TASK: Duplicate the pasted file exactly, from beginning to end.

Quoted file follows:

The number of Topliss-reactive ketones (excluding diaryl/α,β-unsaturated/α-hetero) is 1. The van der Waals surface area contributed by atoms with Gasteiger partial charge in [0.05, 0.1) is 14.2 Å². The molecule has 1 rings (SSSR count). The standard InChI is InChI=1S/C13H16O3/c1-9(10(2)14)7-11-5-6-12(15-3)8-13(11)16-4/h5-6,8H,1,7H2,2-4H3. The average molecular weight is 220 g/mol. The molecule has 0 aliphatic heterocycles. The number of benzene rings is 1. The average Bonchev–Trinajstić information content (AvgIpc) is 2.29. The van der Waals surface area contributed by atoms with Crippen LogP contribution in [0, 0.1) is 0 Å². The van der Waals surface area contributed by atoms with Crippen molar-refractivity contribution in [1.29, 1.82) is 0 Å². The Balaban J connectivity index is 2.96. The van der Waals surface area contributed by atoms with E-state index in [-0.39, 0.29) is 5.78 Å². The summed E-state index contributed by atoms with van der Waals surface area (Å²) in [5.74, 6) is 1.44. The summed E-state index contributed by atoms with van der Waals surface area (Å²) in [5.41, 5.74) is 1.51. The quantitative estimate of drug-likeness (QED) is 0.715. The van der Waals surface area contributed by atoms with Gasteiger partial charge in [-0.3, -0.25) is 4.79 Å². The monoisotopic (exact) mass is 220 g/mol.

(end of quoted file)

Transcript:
The number of Topliss-reactive ketones (excluding diaryl/α,β-unsaturated/α-hetero) is 1. The van der Waals surface area contributed by atoms with Gasteiger partial charge in [0.05, 0.1) is 14.2 Å². The molecule has 1 rings (SSSR count). The standard InChI is InChI=1S/C13H16O3/c1-9(10(2)14)7-11-5-6-12(15-3)8-13(11)16-4/h5-6,8H,1,7H2,2-4H3. The average molecular weight is 220 g/mol. The molecule has 0 aliphatic heterocycles. The number of benzene rings is 1. The average Bonchev–Trinajstić information content (AvgIpc) is 2.29. The van der Waals surface area contributed by atoms with Crippen LogP contribution in [0, 0.1) is 0 Å². The van der Waals surface area contributed by atoms with Crippen molar-refractivity contribution in [1.29, 1.82) is 0 Å². The Balaban J connectivity index is 2.96. The van der Waals surface area contributed by atoms with E-state index in [-0.39, 0.29) is 5.78 Å². The summed E-state index contributed by atoms with van der Waals surface area (Å²) in [5.74, 6) is 1.44. The summed E-state index contributed by atoms with van der Waals surface area (Å²) in [5.41, 5.74) is 1.51. The quantitative estimate of drug-likeness (QED) is 0.715. The van der Waals surface area contributed by atoms with Gasteiger partial charge in [-0.3, -0.25) is 4.79 Å². The monoisotopic (exact) mass is 220 g/mol.